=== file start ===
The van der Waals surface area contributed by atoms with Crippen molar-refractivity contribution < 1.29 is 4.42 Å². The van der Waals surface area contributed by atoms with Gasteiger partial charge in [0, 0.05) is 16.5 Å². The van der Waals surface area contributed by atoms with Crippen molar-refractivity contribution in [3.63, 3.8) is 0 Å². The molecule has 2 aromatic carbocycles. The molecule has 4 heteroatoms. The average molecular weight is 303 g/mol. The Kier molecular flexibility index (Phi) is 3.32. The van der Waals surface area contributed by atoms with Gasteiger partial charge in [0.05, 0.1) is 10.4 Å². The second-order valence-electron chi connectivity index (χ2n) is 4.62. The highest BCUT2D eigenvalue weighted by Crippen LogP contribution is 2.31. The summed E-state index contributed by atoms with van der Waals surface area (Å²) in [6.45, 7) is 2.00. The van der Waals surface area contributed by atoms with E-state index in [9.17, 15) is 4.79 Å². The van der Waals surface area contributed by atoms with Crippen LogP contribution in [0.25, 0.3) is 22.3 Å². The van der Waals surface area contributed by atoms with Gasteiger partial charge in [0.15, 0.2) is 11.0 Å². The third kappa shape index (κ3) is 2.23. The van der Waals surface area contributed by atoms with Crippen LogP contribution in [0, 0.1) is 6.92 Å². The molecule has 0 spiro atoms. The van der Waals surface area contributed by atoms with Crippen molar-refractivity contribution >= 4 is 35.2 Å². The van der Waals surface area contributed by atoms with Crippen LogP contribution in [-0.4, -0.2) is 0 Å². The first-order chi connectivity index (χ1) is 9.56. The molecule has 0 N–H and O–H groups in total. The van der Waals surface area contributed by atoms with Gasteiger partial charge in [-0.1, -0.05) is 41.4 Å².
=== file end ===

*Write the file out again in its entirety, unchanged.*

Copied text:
The van der Waals surface area contributed by atoms with Crippen molar-refractivity contribution < 1.29 is 4.42 Å². The van der Waals surface area contributed by atoms with Gasteiger partial charge in [0, 0.05) is 16.5 Å². The van der Waals surface area contributed by atoms with Crippen molar-refractivity contribution in [3.63, 3.8) is 0 Å². The molecule has 2 aromatic carbocycles. The molecule has 4 heteroatoms. The average molecular weight is 303 g/mol. The Kier molecular flexibility index (Phi) is 3.32. The van der Waals surface area contributed by atoms with Gasteiger partial charge in [0.05, 0.1) is 10.4 Å². The second-order valence-electron chi connectivity index (χ2n) is 4.62. The highest BCUT2D eigenvalue weighted by Crippen LogP contribution is 2.31. The summed E-state index contributed by atoms with van der Waals surface area (Å²) in [6.45, 7) is 2.00. The van der Waals surface area contributed by atoms with E-state index in [9.17, 15) is 4.79 Å². The van der Waals surface area contributed by atoms with Crippen LogP contribution in [0.25, 0.3) is 22.3 Å². The van der Waals surface area contributed by atoms with Gasteiger partial charge in [0.15, 0.2) is 11.0 Å². The third kappa shape index (κ3) is 2.23. The van der Waals surface area contributed by atoms with Crippen LogP contribution in [0, 0.1) is 6.92 Å². The molecule has 0 spiro atoms. The van der Waals surface area contributed by atoms with Crippen molar-refractivity contribution >= 4 is 35.2 Å². The van der Waals surface area contributed by atoms with Crippen LogP contribution in [-0.4, -0.2) is 0 Å². The first-order chi connectivity index (χ1) is 9.56. The molecule has 0 N–H and O–H groups in total. The van der Waals surface area contributed by atoms with Gasteiger partial charge in [-0.1, -0.05) is 41.4 Å².